In the modern sales environment, customer experience is arguably the single biggest battleground or competitive differentiator for businesses. As a result, it is imperative that customers’ interactions with a company are positive and that those interactions leave a lasting impression for all the right reasons.

However, it is equally important for sales organisations to understand that responsibility for the customer experience can no longer be delegated to the customer service department alone. In this article, we take a closer look at the need for a shift in approach and explain why customer experience is everybody’s job.

Omni-Channel Experience

One of the biggest reasons why customer experience has to be treated as everybody’s job is because, in the vast majority of cases, sales organisations now have to provide an omni-channel experience. This means you need to communicate, sell products and provide support across various platforms and channels.

You may sell online, over the telephone, in-store, or use a combination of the three and, often, you will also need to provide support via email, telephone, social media and in-person. This provides a huge number of touchpoints, which all contribute to the experience the customer has.

“The customer’s experience with the product or service is an amalgamation of all the players at a company,” says Tiffani Bova, writing for the Huffington Post. “Whether through the website, an actual person, or a chatbot, the customer is influenced at every touch point. Not only along their purchase journey, but after.”

It is, therefore, essential that every member of staff that has any interaction with customers, or potential customers, has adequate customer service skills. This is why investment in things like customer service coaching and training programmes needs to extend beyond the traditional customer service department.

Extending Responsibility

With that being said, it is also necessary to extend responsibility for the customer experience beyond those who have direct contact with customers as well, because the customer experience is not entirely dictated by direct interactions with company reps, but by any and all interactions with the business at large.

A poorly designed website can contribute to a negative experience in just the same way that poor customer service skills can. If a user struggles to make an online purchase, they may not even ask for help, they may just look elsewhere. Similarly, an educational Facebook video can provide users with a positive customer experience.

These two examples highlight the fact that responsibility for the customer experience extends to web design teams and the marketing department. Indeed, marketing has a vital role to play, because all marketing messages, whether they lead to a direct dialogue or not, form part of the customer experience.

Responsibility also extends to human resources. It is the job of HR and departmental managers to ensure that they hire personable staff, with the ability to enhance the customer experience and it is also HR’s job to emphasise the importance of customer experience in recruitment literature and during interviews.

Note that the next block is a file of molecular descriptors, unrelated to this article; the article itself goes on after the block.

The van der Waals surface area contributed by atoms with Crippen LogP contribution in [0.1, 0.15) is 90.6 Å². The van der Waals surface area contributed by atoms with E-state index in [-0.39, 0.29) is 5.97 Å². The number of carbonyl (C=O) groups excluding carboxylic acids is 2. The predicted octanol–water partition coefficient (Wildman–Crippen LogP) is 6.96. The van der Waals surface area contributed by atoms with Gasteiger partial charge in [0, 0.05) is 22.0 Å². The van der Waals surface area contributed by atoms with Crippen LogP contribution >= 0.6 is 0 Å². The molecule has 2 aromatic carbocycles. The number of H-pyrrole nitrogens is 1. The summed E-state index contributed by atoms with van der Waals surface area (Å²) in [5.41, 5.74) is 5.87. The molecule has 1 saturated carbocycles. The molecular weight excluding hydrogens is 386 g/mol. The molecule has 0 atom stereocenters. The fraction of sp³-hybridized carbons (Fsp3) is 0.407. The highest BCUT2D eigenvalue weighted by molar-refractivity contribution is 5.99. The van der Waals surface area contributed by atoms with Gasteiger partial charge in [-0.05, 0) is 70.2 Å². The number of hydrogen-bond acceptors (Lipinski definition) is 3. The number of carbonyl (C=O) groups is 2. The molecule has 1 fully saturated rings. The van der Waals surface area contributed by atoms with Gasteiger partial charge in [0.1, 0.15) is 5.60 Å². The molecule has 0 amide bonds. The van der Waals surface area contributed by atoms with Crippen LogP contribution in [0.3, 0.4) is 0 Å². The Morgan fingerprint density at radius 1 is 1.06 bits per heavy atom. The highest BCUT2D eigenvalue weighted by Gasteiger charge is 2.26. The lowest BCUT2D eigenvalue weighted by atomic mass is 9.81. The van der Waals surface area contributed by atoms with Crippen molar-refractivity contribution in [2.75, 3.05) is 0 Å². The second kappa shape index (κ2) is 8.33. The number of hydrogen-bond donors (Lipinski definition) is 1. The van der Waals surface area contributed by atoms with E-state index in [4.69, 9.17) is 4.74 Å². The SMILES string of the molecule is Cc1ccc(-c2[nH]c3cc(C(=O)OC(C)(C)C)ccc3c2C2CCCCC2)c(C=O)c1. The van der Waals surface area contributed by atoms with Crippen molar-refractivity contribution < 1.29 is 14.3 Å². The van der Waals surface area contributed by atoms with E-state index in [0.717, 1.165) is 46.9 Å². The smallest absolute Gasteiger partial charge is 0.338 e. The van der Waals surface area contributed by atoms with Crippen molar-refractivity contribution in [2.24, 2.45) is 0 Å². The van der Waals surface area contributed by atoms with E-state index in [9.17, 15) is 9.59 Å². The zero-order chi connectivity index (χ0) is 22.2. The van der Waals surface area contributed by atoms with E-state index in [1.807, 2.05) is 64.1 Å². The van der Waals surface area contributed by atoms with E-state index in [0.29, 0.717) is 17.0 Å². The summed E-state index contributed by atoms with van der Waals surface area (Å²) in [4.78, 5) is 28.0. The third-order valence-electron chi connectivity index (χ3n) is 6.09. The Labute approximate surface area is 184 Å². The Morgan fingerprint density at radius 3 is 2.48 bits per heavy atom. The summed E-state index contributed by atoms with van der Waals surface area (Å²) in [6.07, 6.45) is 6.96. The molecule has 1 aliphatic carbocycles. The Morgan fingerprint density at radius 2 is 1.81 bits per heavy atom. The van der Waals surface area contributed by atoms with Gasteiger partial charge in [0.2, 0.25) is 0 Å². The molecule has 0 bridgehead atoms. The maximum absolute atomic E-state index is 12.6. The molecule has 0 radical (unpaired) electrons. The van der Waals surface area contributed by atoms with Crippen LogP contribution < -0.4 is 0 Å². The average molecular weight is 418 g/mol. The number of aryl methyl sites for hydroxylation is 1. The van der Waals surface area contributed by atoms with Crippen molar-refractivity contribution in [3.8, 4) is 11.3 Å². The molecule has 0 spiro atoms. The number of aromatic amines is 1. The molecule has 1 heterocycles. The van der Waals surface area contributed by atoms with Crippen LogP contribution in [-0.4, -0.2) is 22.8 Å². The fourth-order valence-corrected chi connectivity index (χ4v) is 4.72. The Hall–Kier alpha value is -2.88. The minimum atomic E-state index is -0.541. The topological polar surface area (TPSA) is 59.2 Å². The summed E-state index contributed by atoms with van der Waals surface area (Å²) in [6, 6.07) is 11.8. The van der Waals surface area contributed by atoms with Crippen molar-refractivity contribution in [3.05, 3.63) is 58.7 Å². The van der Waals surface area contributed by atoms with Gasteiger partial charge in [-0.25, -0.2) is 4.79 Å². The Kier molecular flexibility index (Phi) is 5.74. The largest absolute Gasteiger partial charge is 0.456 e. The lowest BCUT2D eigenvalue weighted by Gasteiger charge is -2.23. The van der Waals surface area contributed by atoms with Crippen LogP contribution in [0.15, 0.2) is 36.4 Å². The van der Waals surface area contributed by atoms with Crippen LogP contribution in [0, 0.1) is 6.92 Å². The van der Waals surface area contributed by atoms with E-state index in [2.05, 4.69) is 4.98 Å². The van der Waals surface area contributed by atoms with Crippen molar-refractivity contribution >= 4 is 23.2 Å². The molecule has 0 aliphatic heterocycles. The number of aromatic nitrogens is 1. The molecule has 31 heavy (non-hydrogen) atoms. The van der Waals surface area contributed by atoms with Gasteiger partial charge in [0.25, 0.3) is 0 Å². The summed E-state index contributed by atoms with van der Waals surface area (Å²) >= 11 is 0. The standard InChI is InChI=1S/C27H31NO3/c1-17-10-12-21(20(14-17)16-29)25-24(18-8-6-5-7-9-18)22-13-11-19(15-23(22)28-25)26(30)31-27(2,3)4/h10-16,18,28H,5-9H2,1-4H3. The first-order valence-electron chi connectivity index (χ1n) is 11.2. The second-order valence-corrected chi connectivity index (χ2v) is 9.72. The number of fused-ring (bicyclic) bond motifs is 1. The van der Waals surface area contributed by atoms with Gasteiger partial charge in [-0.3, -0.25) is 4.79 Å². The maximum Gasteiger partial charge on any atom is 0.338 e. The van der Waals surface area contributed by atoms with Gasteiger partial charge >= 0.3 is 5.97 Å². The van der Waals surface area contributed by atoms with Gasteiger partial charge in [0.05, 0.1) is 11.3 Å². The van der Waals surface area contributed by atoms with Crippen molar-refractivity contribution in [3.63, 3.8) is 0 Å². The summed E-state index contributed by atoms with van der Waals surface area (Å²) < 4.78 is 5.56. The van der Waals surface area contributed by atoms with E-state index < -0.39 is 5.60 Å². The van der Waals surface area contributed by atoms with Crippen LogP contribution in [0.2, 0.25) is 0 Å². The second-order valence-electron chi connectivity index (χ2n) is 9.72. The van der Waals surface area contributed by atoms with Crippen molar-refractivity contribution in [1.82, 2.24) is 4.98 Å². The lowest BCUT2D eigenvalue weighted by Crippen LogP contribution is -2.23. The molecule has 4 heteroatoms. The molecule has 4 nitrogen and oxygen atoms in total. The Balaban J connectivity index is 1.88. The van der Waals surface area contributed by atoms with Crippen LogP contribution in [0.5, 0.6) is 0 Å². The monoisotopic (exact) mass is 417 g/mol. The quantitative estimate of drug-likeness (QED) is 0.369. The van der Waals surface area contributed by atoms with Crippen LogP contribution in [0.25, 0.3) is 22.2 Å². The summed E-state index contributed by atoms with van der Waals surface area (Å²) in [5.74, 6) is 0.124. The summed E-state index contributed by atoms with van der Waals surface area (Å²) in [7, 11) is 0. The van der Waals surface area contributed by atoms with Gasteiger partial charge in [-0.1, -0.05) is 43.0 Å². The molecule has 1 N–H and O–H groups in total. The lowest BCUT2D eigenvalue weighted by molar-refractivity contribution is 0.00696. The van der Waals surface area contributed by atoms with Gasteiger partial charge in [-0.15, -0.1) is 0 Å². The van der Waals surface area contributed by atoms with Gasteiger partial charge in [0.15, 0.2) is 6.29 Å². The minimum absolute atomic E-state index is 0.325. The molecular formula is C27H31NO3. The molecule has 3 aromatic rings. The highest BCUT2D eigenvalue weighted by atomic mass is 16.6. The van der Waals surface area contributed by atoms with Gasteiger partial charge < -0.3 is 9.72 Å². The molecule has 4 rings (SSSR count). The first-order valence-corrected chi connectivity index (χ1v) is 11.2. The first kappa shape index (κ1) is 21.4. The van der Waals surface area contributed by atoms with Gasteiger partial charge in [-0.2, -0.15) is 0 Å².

Focus On Defining Moments

Nevertheless, one of the problems with extending responsibility too far and trying to build a customer experience culture is that it needs to be driven from somewhere. The best way to ensure this happens is to drive the customer experience from the very top of the organisation and place a focus on any and all ‘defining moments’.

“Let’s say you are a woman’s specialty retailer,” says Karen Allinder from Miller Heiman Group. “Your customer pulls into your parking lot, can she find a space? She walks into the door, is she greeted? Once she’s gathered a few items in her hand, is she asked if she wants a dressing room started?”

All of these individual moments along the customer journey can be classed as ‘defining moments’ and they all have the capacity to impact, either positively or negatively, on the overall customer experience. They need to be identified across all channels and you need to find out whether you are meeting customer expectations. If you are, you need to continue to do so consistently. If you are not, you need to make changes to meet those expectations.

The only real way to do this is to ask customers. For this reason, sales organisations need to also create a culture where feedback is requested and acted upon. Feedback should be sought out continuously, because specific customer expectations change over time, but they will always demand a consistently good experience.

Conclusion

Today, the customer experience rivals products and services themselves in terms of differentiating businesses and giving them a competitive advantage. However, in the modern, omni-channel environment, it is important to challenge the preconception that customer experience is simply a job for the customer service team.

In reality, everybody in the business is responsible for the customer experience. This may mean investing in customer service coaching or training for sales teams, but it also means identifying all ‘defining moments’ customers encounter and ensuring that those responsible for each moment continuously meet expectations.

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